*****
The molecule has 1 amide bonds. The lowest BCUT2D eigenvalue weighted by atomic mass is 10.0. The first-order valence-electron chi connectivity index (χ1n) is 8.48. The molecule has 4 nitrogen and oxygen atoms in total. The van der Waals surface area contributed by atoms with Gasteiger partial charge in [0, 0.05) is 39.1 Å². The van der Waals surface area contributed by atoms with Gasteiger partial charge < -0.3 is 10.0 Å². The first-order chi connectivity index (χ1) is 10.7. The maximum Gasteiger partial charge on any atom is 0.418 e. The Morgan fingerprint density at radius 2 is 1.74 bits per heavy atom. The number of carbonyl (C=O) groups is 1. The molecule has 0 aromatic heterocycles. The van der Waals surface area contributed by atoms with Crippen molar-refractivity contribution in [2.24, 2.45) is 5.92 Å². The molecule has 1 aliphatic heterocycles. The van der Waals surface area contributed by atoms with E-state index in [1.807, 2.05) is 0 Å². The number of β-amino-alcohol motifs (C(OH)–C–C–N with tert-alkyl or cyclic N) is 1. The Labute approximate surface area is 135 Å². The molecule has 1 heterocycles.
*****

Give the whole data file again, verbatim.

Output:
The molecule has 1 amide bonds. The lowest BCUT2D eigenvalue weighted by atomic mass is 10.0. The first-order valence-electron chi connectivity index (χ1n) is 8.48. The molecule has 4 nitrogen and oxygen atoms in total. The van der Waals surface area contributed by atoms with Gasteiger partial charge in [0, 0.05) is 39.1 Å². The van der Waals surface area contributed by atoms with Gasteiger partial charge < -0.3 is 10.0 Å². The first-order chi connectivity index (χ1) is 10.7. The maximum Gasteiger partial charge on any atom is 0.418 e. The Morgan fingerprint density at radius 2 is 1.74 bits per heavy atom. The number of carbonyl (C=O) groups is 1. The molecule has 0 aromatic heterocycles. The van der Waals surface area contributed by atoms with Crippen molar-refractivity contribution in [2.24, 2.45) is 5.92 Å². The molecule has 1 aliphatic heterocycles. The van der Waals surface area contributed by atoms with E-state index in [1.807, 2.05) is 0 Å². The number of β-amino-alcohol motifs (C(OH)–C–C–N with tert-alkyl or cyclic N) is 1. The Labute approximate surface area is 135 Å². The molecule has 1 heterocycles.